Ponds Provide Many Angling Opportunities
Posted: January 9th, 2013 by Bill Dance
Many of us began our fishing careers at ponds, and you know what? They are still great places to fish. They certainly have the right ingredients die-hard anglers look for–water and fish. Of course, there are other pluses for ponds (in addition to “have water and fish”). Ponds also warm quicker than large bodies of water and provide success at times when larger reservoirs may not. These smaller bodies of water likewise provide quick, convenient, get-away fishing trips for a fishing fix, when we don’t have the time to spend on a road trip to a larger reservoir.
With that in mind, here (in the first of a two-part blog) are some tips for fishing these small and often convenient fisheries:
Depth’s Key When Pond Fishing
Just like anywhere else you fish, depth is the key. Sure, it’s possible to catch a fish or two at any depth, but you can bet your best lure that the majority will select and use a certain depth level for a multitude of reasons.
It could be water temp, water clarity, oxygen, food location, pH or whatever. Regardless of the reason, you can be sure the majority will remain at a preferred depth level. Sometimes determining this depth can be difficult, but you should still attempt to work various depths with different lures at different presentation and speeds, and cover all depths from the surface to the middle to the bottom. Bass will sometimes choose the upper, shallower portions, early, late or on cloudy days. By mid-morning the concentration could be found in the middle sections of the pond and by early afternoon, the best fishing could occur on the lower sections where the deepest water exists.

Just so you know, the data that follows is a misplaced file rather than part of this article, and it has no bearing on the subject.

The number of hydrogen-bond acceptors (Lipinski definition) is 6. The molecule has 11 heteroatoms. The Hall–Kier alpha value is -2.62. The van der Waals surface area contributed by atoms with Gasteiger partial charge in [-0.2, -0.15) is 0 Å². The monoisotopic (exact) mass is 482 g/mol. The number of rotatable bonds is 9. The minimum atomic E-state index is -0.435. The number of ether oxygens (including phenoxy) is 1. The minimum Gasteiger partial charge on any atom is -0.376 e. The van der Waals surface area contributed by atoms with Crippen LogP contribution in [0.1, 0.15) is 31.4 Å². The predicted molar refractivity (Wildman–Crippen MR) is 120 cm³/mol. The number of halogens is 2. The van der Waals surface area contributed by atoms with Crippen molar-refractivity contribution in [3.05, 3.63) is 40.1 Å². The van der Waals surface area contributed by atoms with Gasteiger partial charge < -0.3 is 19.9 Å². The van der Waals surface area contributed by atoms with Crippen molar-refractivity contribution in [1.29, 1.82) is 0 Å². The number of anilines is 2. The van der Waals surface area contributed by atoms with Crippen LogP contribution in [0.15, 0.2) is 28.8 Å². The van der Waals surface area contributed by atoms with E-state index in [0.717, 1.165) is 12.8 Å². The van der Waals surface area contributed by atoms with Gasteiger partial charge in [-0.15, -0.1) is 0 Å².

The bass could be five feet deep, suspended over 12 feet of water, or they could be on the bottom. It should be your goal as a fisherman to eliminate the unproductive areas as quickly as possible and then zero in on just the productive ones.
Bass Are Bass, Even In Small Bodies of Water
Bass who reside in these small waters are no different than those who live in larger impoundments. They exhibit the same basic characteristics and they react the same. They both move from shallow to deep and vice versa. Their behavior is the same, and it is governed largely by the season, water clarity and temperature. They relate to cover, open water and even structure both shallow and deep, just like their relatives in the large reservoirs.
Prime Pond Locale
Is there anything I specifically look for when fishing a pond? Yes, there is, and I’ll caution you — it won’t be found on all ponds! But, when it’s there, it’s almost always a prime location, regardless if the bass are shallow or deep.
The type area I’m talking about is normally found from the middle sections of a pond to the dam where a shallow area drops off quickly on one side of the flat into deeper water. It’s the old “shallow water next to deep” locale. Locations like this can hold numbers of bass year round, regardless if it’s in a farm pond or large reservoir.
And to be successful at finding them, you gotta spend the time required to do some close lookin’.
That’s all for now, but look for my next blog to continue on pond tips. ‘Til then, catch one for me!
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